When I know people hold differing views, I try to find the common ground.  I have done this my whole life.  I try to steer people out of conflict.  In my career, I have mediated roommate conflicts and staff conflicts and conflicts with friends.  It comes natural to me and come to find out, this whole time that was just my number one strength, Harmony.

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Strengths Spotlight: Futuristic

fratoniby Kristin Fratoni

Master’s student, Student Affairs Counseling ’16
Graduate Assistant, Office of New Student and Family Programs

Of my five top strengths, I would have to say that the Futuristic theme of talent is my favorite. To me, it symbolizes an endless supply of hope and possibilities; having the ability to direct and redirect the vision of my future as many times as I want.

Those who do not have a high Futuristic talent, however, may misunderstand the value of such a trait, viewing it as a hindrance to the art of being mindful.  Eckhart Tolle once said, “The power for creating a better future is contained in the present moment: You create a good future by creating a good present.”   It is true that staying in the present moment can be quite a challenge for those who have the futuristic theme of talent such as myself.  It can be difficult at times to be mindful of my surroundings; to focus on the task at hand rather than peer at my planner at what the future has in store.  For some, it can become overwhelming to think so far in advance, to carefully craft a vision for the future, very well knowing that it cannot be predicted.  For me, however, I find the future fascinating, full of opportunities and possibilities to capitalize on; ones that will aid me in realizing the dreams that I have, just not always in the way I have envisioned.


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My entire college career had been one long windy road full of detours and roundabouts, allowing me first to explore my undergraduate degree in business in various concentrations, internships and jobs before directing me down the path of Student Affairs.  It has been here in this field that I am able to leave a prescribed vision of what I thought I wanted during my undergraduate experience and visualize a brand new future full of possibilities that I am not even fully aware of yet.  It was not until I came to Bridgewater State University and took the StrengthsQuest assessment that I was able to put a name to the attribute that enabled me to see beyond the present disappointments, constantly redirecting me back toward the path of endless opportunities.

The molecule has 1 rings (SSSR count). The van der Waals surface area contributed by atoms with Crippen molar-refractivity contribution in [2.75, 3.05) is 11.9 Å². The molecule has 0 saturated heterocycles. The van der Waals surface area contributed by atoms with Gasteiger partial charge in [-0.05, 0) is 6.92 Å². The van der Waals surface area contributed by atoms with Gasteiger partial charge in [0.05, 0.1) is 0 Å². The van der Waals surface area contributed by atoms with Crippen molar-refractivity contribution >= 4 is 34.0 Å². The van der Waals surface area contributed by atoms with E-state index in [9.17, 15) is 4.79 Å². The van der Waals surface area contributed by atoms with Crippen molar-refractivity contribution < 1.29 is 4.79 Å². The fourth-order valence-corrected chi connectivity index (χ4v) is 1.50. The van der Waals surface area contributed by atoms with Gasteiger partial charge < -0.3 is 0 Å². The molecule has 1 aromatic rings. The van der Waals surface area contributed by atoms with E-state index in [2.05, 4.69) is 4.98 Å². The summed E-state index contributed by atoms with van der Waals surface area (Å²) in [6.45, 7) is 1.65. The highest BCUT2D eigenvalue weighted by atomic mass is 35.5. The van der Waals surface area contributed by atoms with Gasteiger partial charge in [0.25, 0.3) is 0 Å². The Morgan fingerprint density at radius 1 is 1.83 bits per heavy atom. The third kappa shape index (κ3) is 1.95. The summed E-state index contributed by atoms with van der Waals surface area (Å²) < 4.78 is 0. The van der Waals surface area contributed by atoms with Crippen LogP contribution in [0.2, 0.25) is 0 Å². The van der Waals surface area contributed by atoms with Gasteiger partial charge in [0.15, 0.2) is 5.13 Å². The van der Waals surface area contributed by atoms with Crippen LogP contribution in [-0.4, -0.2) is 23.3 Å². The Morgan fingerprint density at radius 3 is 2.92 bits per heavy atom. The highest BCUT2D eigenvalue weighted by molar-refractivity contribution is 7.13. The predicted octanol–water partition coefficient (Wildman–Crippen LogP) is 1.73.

While I also value the art of being mindful and living in the moment, I find the talent theme of Futuristic to be of equal caliber, providing me with the capability to see beyond what is happening now in anticipation for what might be.  While some may believe that this tactic is prevents the ability to revel in the present moment, I find it to be quite the opposite.  For me, by anticipating and planning for the future, I am able to enjoy the present moment much more knowing that the bulk of the work is behind me.  This is especially true in my classes (for the most part) as well as in my work with the Family Association.  Of course, unexpected instances will always occur but I embrace these bumps in the road, these twists and turns in the path as they bring me back to the present moment to regroup and plan my next course of action; allowing me to redirect my future once more.

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Strengths Spotlight: Futuristic

mike sandyby Michael Sandy
Director, Office of Study Abroad

Q1: How do you define this theme of talent for yourself?

I see my Futuristic talent as my road map and compass.  I am confident in where I am headed and where I will end up even knowing my long term goals are not always clear and will change by choose and circumstances.

I’ve come to appreciate Alan Lakein’s quote, “Planning is bringing the future into the present so that you can do something about it.”

Q2: When this talent is applied, what has this theme enabled you to do in your role at BSU?

This talent helps me recognize the end results of a proposed project and develop a plan to see it through.  In meetings, I am more interested in learning the end game and figuring out how it fits into the larger context.  Knowing this a plan can be developed, potential conflicts and competing priorities can be identified, the right people can be invited to be involved, and required resources can be allocated or petitioned.

I started at BSU in 2014 with the goal of increasing the impact of study abroad across campus with increased programs and student participation.  After meeting with key campus stakeholders, we developed a strategic plan and began working.  In the short-term there have been changes and delays but this can be anticipated working in a larger organization.  As circumstances change, we adapted which aspects of the plan we work on and which aspects we will pursue when the timing is better.

Q3: How is this theme of talent sometimes misunderstood?

Being future focused can been misunderstood that you are less interested or ignoring the immediate circumstances and problems while working on future plans.  This can look dismissive to someone who is more focused on immediate concerns or is more negatively impacted by present conditions.   Knowing I have a higher threshold for ambiguity and turmoil in the short-term when plans are developing, I seek out feedback from others to help keep balance.